Religion and Death
Votives and Sacrifice


Votives were gifts offered to the gods by their worshippers. They were often given for benefits already conferred or in anticipation of future divine favors. Or they could be offered to propitiate the gods for crimes involving blood-guilt, impiety, or the breach of religious customs. They could be given either voluntarily or in response to demands by the cult's priesthood that the donor fulfill a religious vow or honor some religious custom.

Votives were kept on display in the god's sanctuary for a set period of time and then were usually ritually discarded. Bronze tripods, prize cauldrons and figurines, terracotta tablets and figurines, lamps, and vases are typical examples. Armor, weapons, jewelry and other more personalized items were dedicated in large numbers, along with marble statuettes and reliefs. Some of the healing sanctuaries housed replicas of body parts donated in thanks for or in hope of cures. Large sculptural monuments in bronze, marble and other costly materials were routinely dedicated by either private donors or individual city-states in the great Panhellenic sanctuaries like Olympia and Delphi.

Sacrifices were also thought of as gifts to the gods. They took the form of bloodless offerings such as grasses, roots, cereal grains, fruits, cheese, oil, honey, milk and incense, or were blood-offerings like wild and domesticated animals, birds and fish. The foodstuffs and liquids were either burnt on raised altars so that their aroma could rise heavenward or dropped or poured into wells, holes or tombs. What was left was usually consumed by the sacrificers. Click here for cult statues.

Attic Red Figure Kylix
ca. 480 BC
By the Foundry Painter and the potter Euphronios
31-19-2
A centauromachy or battle between two armed Greek warriors and an elderly centaur armed with the limb of a tree.
H. 9.7; L. 31.2; Dia. 23.8 cm. Photo by Maria Daniels for the Perseus Project.
South Italian Greek Terracotta Votive Figurine
ca. 450-425 BC
MS 1857
Either a Demeter or Persephone figurine or a priestess. The low polos headdress is associated with both, but the apron suggests a priestess. Carrying a piglet, she holds aloft a circular box or kanoun. Inexpensive terracottas depicting female subjects turn up in very large quantities in sanctuaries dedicated to female goddesses throughout the Greek world. Women were especially active in all aspects of Demeter's cult.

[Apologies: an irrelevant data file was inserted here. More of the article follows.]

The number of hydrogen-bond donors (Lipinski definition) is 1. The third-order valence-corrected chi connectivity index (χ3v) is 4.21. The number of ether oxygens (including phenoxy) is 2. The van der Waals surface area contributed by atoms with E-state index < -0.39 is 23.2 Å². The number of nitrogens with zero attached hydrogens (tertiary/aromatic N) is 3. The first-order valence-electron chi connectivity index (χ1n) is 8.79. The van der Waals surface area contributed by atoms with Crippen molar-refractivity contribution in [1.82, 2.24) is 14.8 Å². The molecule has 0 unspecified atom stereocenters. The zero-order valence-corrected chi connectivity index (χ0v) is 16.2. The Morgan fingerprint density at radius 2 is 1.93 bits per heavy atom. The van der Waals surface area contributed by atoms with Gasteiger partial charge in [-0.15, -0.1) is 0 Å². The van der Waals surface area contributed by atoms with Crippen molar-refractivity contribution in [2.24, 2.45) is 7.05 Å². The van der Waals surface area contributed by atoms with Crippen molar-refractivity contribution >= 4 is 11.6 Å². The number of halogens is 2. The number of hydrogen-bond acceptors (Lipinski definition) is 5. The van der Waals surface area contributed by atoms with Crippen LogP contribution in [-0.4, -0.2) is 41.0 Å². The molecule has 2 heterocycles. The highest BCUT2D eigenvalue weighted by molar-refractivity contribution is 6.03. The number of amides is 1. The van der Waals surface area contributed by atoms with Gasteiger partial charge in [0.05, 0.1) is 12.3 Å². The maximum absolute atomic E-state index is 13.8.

H. 32.5; W. 13.0; Th. 8.0 cm. UM neg. S8-55808. (99k)
Attic Red Figure Kylix
ca. 490-480 BC
By the Antiphon Painter and the potter Euphronios
Perhaps Chiusi, Italy
MS 2448
A youth walks along with a piglet and a sacrificial basket. The piglet was the favorite animal to sacrifice to Demeter and her daughter, Persephone, but could also be offered to other deities. In the autumn Demeter's Eleusinian initiates walked to the Saronic Gulf, each carrying a piglet. The animals were purified in the sea before being sacrificed. It may be a moment from this familiar annual event that is pictured here.
H. 10.0; L. 31.0; Dia. 24.0 cm. Photo by Maria Daniels for the Perseus Project. (99k)
Apulian Red Figure Krater
4th century BC
On loan, Philadelphia Museum of Art
L-64-42 detail
Scene of sacrifice, perhaps from a play. A grotesque bearded man, perhaps a slave, wearing a short chiton, high sandals and pointed straw hat, stands in front of an altar. He holds a libation pitcher and large knife. A second comic or bearded, mustachioed male, wearing a tall felt hat and short chiton, holds a sheep over an altar. A woman holds out a ritual winnowing basket, used in the rites of Demeter and Dionysus.
Photo courtesy Mediterranean Section, Univ. of Pennsylvania Museum.


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